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Re: Affirmative Action

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Colleagues:

Let's not start a war here!  

Yet, this is an appropriate forum for social issues which relate to our
professional practice.  Affirmative action is an important issue to many of
us, obviously.  We have heard many thoughtful comments, from people who have
felt discriminated against by race, age, cultural backgrounds, and sex.
 Thus, in regard to a comment addressed to me and others:

>>>>> Ah, so discrimination is all right, then, as long as it's practiced
against a group *you* picked?  Why, then shouldn't I happily discriminate
against any groups *I* want to and work to see that (asinine) selection
enforced by the law?
Shouldn't we instead look at trying to get the most-qualified person into a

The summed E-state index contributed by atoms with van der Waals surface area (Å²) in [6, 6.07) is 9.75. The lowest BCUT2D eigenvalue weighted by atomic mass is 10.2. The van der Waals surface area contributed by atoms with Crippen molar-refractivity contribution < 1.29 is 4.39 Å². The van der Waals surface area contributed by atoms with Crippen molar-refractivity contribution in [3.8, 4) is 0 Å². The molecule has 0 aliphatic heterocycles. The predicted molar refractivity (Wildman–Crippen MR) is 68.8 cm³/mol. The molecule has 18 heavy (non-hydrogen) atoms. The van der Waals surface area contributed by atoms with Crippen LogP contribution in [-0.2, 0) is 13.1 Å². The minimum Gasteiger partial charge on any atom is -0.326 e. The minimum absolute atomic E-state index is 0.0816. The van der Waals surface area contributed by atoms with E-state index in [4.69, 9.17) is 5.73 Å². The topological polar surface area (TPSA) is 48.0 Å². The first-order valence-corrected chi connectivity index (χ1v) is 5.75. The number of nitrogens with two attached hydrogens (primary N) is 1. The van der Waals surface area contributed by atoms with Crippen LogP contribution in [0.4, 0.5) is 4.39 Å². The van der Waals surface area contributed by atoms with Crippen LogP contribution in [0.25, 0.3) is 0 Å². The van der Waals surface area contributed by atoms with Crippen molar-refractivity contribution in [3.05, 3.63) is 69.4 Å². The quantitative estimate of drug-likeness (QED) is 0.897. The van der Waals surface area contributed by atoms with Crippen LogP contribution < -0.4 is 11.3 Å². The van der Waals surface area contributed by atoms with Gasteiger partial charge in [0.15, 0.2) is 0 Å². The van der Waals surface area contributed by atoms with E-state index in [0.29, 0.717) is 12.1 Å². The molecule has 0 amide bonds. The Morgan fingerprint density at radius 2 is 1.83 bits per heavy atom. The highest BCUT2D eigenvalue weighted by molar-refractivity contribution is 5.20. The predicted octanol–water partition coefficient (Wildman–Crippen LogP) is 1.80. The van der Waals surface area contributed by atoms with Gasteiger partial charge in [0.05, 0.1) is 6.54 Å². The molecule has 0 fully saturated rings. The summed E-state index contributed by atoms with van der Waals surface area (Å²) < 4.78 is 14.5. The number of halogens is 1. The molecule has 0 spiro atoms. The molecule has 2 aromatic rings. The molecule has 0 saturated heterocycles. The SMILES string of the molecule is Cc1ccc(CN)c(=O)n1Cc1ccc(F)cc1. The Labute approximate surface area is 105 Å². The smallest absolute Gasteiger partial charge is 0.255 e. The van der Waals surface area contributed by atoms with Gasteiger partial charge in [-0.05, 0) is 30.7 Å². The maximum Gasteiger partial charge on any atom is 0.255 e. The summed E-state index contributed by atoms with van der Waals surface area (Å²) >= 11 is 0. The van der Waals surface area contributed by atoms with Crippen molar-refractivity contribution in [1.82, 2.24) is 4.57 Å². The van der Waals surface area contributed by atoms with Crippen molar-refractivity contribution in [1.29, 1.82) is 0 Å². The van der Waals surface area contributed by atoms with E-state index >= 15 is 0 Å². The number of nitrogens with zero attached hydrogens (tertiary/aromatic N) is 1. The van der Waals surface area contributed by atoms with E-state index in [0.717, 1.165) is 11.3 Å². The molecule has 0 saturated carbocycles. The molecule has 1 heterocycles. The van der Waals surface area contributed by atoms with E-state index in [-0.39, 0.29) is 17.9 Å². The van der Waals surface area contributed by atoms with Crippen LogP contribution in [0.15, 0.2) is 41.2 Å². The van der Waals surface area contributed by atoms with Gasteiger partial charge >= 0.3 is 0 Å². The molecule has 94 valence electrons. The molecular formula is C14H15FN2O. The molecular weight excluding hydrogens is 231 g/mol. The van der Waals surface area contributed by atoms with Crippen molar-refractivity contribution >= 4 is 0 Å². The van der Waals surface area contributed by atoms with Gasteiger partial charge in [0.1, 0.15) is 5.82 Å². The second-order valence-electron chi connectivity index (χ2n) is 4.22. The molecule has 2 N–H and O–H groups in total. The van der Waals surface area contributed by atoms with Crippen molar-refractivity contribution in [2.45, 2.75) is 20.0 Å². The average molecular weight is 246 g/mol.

given job and leave the accident of their glandular status or pigmentation
out of it entirely?

Response:  I donnot believe many of us who are intelligent enough to practice
engineering actively make conscious decisions based upon
racism/sexism/whatever.  However, I do believe that many of us, myself
included, harbour stereotypes unconsciously, and that our professional
decisions are necessarily influenced.

In a perfect world, people of age or colour, or with handicap or  a different
religion or sexual orientation would be treated exactly the same as healthy,
young white anglo-saxon protestant males.  But, in the world we have
inherited, certain people are targets of discrimination.  They are evaluated
based upon factors unrelated to their actual qualifications.  

I go back to my argument about equally qualified (education + experience)
professional women making 67c on the dollar.  This statistic has not changed
since 1969.  The same holds true for many other minorities.  

Can you suggest a better alternative to affirmative action?  Realistically?

Comments, anyone?

-Linda